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Selection for phage resistance reduces virulence of Shigella flexneri

Citation

Kortright, Kaitlyn et al. (2021), Selection for phage resistance reduces virulence of Shigella flexneri, Dryad, Dataset, https://doi.org/10.5061/dryad.mcvdnck0p

Abstract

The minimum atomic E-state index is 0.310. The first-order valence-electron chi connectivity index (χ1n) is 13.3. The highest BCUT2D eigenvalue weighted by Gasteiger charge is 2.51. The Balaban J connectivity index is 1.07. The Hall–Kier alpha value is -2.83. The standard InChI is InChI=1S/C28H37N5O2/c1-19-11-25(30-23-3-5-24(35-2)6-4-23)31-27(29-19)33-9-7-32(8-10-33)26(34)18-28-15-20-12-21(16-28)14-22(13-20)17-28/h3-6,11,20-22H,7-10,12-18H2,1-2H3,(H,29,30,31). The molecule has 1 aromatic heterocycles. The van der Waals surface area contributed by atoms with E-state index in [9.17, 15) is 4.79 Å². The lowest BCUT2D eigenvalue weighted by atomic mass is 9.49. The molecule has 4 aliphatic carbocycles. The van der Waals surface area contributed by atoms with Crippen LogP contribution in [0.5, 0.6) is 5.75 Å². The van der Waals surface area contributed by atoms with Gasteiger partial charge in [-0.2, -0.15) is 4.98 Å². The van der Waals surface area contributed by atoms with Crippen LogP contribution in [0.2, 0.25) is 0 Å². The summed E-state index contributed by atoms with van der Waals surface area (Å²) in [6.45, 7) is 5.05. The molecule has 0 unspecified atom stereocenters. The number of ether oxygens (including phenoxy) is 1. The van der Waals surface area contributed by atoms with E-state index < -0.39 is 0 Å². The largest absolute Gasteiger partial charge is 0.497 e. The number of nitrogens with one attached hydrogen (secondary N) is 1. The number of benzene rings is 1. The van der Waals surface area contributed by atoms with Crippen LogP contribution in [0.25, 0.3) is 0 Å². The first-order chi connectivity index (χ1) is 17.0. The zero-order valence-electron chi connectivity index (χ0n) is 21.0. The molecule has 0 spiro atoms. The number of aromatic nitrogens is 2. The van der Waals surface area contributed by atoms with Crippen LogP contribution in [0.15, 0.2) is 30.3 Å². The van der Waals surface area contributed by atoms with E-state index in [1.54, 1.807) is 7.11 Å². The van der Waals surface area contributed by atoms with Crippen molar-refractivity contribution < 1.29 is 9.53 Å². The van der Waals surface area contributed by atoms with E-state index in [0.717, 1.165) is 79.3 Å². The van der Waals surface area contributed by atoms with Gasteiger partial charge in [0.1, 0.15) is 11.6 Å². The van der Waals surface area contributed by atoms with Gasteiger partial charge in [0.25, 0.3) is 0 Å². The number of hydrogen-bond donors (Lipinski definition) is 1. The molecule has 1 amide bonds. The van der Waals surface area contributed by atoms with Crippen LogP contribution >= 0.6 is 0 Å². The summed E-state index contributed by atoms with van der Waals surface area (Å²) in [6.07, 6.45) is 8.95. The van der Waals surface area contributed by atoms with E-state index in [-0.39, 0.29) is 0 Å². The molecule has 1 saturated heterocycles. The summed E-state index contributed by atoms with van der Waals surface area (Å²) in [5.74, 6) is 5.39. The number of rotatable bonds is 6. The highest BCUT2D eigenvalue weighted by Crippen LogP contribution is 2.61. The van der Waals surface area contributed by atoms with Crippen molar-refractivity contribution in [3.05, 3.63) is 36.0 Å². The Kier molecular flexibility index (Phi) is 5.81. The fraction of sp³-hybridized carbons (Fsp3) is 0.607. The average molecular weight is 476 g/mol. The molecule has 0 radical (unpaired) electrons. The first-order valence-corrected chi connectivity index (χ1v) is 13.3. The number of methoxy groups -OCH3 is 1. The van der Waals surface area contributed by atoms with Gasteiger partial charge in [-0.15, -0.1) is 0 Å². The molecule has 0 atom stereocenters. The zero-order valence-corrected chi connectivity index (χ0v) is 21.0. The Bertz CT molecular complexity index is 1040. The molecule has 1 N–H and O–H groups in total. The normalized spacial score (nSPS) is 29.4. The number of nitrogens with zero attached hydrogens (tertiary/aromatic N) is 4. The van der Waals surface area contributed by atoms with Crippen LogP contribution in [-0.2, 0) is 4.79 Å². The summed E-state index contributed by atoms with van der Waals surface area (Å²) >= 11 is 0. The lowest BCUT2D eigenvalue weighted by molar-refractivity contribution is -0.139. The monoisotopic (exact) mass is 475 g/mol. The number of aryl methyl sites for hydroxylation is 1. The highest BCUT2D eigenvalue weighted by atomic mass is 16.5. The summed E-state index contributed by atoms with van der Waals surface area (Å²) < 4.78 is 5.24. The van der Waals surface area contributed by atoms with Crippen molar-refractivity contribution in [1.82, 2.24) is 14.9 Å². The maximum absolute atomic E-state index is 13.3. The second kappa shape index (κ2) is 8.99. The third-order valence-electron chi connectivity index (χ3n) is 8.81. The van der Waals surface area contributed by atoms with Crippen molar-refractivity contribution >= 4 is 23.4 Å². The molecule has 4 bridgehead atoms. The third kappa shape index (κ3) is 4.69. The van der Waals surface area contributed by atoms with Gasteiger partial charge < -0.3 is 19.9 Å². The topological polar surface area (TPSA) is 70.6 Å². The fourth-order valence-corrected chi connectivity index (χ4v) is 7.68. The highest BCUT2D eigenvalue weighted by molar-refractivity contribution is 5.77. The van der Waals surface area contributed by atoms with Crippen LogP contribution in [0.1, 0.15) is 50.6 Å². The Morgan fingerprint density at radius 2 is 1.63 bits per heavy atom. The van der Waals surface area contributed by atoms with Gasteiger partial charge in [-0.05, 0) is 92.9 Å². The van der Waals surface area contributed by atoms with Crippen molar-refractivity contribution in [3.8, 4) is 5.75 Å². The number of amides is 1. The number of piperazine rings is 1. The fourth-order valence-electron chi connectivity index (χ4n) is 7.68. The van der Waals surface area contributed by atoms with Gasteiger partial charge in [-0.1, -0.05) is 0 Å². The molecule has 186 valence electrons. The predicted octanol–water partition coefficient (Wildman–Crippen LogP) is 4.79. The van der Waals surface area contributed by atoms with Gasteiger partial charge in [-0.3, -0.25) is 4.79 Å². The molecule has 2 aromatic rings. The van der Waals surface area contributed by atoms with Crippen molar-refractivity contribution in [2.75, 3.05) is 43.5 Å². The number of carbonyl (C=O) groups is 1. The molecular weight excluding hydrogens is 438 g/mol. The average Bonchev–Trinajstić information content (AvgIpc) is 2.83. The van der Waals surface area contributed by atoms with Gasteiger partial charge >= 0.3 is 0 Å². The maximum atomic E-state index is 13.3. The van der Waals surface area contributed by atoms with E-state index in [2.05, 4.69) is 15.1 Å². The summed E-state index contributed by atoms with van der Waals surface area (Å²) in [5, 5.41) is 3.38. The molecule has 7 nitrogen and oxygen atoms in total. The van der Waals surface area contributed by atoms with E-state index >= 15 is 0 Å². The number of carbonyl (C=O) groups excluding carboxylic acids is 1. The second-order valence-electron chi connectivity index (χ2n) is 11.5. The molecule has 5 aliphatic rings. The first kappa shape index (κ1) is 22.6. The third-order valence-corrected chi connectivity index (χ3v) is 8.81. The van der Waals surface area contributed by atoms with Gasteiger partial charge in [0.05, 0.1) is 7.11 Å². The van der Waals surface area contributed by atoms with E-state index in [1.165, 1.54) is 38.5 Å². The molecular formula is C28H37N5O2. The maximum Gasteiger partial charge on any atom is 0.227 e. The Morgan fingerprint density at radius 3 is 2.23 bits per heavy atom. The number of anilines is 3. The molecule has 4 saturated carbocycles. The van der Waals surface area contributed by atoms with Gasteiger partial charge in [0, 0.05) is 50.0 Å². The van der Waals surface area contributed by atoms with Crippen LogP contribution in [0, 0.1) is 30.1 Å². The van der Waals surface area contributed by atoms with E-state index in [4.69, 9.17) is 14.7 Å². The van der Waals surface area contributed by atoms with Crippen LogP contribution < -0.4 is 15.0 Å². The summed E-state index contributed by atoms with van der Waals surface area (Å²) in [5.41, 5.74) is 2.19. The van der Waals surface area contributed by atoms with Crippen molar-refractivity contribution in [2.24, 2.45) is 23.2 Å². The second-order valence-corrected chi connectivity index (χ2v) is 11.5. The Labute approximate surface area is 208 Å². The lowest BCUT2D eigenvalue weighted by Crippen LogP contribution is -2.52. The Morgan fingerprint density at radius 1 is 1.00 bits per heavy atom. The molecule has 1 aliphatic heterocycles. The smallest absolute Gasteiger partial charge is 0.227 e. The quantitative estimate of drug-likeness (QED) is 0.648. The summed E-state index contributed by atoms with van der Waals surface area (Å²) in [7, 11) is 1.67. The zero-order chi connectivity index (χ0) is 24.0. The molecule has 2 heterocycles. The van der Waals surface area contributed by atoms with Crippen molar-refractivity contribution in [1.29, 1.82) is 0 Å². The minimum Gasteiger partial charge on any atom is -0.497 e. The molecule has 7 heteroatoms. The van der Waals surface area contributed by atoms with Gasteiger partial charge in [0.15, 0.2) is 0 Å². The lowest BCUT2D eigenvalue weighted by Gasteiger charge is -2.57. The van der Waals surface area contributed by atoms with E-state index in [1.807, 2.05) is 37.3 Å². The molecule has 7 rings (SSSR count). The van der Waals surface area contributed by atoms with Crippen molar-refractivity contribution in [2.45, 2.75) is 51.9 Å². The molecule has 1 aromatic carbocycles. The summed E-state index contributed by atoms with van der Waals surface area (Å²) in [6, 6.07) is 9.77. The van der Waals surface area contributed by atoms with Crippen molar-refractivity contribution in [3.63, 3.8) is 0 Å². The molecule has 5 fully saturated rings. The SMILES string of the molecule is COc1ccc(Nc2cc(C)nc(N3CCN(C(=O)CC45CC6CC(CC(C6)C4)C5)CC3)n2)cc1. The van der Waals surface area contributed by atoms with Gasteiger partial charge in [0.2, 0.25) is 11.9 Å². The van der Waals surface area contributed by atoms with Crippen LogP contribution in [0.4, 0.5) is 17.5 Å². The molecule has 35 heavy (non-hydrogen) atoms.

There is increasing interest in phage therapy as an alternative to chemical antibiotics for treating bacterial infections, especially using phages that select for evolutionary trade-offs between increased phage resistance and decreased fitness traits such as virulence in target bacteria. A vast repertoire of virulence factors allows the opportunistic bacterial pathogen, Shigella flexneri, to invade human gut epithelial cells, to replicate intracellularly, and to evade host immunity through intercellular spread; the latter is an infection stage that causes tissue damage, contributing to host mortality. It is previously shown that outer membrane porin OmpA of S. flexneri is necessary for polar localization of virulence factor IcsA, which polymerizes host actin and results in bacterial motility within infected cells. We hypothesized that a phage which uses OmpA as a receptor to recognize, bind and infect S. flexneri, should select for phage-resistant mutants with attenuated intercellular spread.  Here we show that a naturally-isolated Myoviridae virus, phage A1-1, requires OmpA as a receptor, and selects for reduced virulence in S. flexneri. We characterized five phage-resistant mutants by measuring their phenotypic changes relative to wildtype bacteria in various traits: cell-membrane permeability, total lipopolysaccharide (LPS), sensitivity to four antibiotics, and susceptibility to infection by phages T7 and 60B. Results separated the mutants into two groups: R1 and R2 phenotypically resembled ompA knockouts, whereas R3, R4 and R5 were similar to LPS-deficient strains. Whole genome sequencing confirmed that R1 and R2 had mutations in ompA, while R3, R4 and R5 showed mutations in LPS inner-core biosynthesis genes gmhA and gmhC. Bacterial plaque assays in Vero cells confirmed that all five phage-resistant mutants were incapable of intercellular spread. We concluded that selection for S. flexneri resistance to phage A1-1 generally reduced the virulence trait intercellular spread, but this trade-off could be mediated either by mutations in ompA or those in LPS-core genes that likely altered OmpA conformation.